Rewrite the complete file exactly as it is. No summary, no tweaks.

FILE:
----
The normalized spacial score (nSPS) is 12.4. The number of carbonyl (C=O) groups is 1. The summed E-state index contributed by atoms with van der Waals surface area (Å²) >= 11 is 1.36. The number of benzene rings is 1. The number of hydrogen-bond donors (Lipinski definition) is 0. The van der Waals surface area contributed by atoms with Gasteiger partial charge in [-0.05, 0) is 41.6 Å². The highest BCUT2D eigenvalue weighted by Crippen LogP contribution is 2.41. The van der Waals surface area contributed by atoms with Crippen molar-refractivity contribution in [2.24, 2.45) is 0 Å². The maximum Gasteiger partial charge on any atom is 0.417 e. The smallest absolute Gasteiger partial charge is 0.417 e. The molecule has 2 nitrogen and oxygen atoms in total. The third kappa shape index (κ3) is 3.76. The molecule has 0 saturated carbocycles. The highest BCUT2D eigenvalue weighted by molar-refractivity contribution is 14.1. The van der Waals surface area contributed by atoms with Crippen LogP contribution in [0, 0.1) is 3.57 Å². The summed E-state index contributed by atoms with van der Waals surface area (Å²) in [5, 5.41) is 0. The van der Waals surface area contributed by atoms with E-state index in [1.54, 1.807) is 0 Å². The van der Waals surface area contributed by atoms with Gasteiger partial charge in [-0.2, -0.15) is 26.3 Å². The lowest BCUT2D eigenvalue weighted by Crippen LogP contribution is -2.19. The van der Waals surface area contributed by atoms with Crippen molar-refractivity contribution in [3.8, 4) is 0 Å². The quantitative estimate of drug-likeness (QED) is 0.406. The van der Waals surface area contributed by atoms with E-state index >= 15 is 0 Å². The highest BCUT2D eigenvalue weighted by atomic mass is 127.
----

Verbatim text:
The normalized spacial score (nSPS) is 12.4. The number of carbonyl (C=O) groups is 1. The summed E-state index contributed by atoms with van der Waals surface area (Å²) >= 11 is 1.36. The number of benzene rings is 1. The number of hydrogen-bond donors (Lipinski definition) is 0. The van der Waals surface area contributed by atoms with Gasteiger partial charge in [-0.05, 0) is 41.6 Å². The highest BCUT2D eigenvalue weighted by Crippen LogP contribution is 2.41. The van der Waals surface area contributed by atoms with Crippen molar-refractivity contribution in [2.24, 2.45) is 0 Å². The maximum Gasteiger partial charge on any atom is 0.417 e. The smallest absolute Gasteiger partial charge is 0.417 e. The molecule has 2 nitrogen and oxygen atoms in total. The third kappa shape index (κ3) is 3.76. The molecule has 0 saturated carbocycles. The highest BCUT2D eigenvalue weighted by molar-refractivity contribution is 14.1. The van der Waals surface area contributed by atoms with Crippen LogP contribution in [0, 0.1) is 3.57 Å². The summed E-state index contributed by atoms with van der Waals surface area (Å²) in [5, 5.41) is 0. The van der Waals surface area contributed by atoms with E-state index in [1.54, 1.807) is 0 Å². The van der Waals surface area contributed by atoms with Gasteiger partial charge in [-0.2, -0.15) is 26.3 Å². The lowest BCUT2D eigenvalue weighted by Crippen LogP contribution is -2.19. The van der Waals surface area contributed by atoms with Crippen molar-refractivity contribution in [3.8, 4) is 0 Å². The quantitative estimate of drug-likeness (QED) is 0.406. The van der Waals surface area contributed by atoms with E-state index >= 15 is 0 Å². The highest BCUT2D eigenvalue weighted by atomic mass is 127.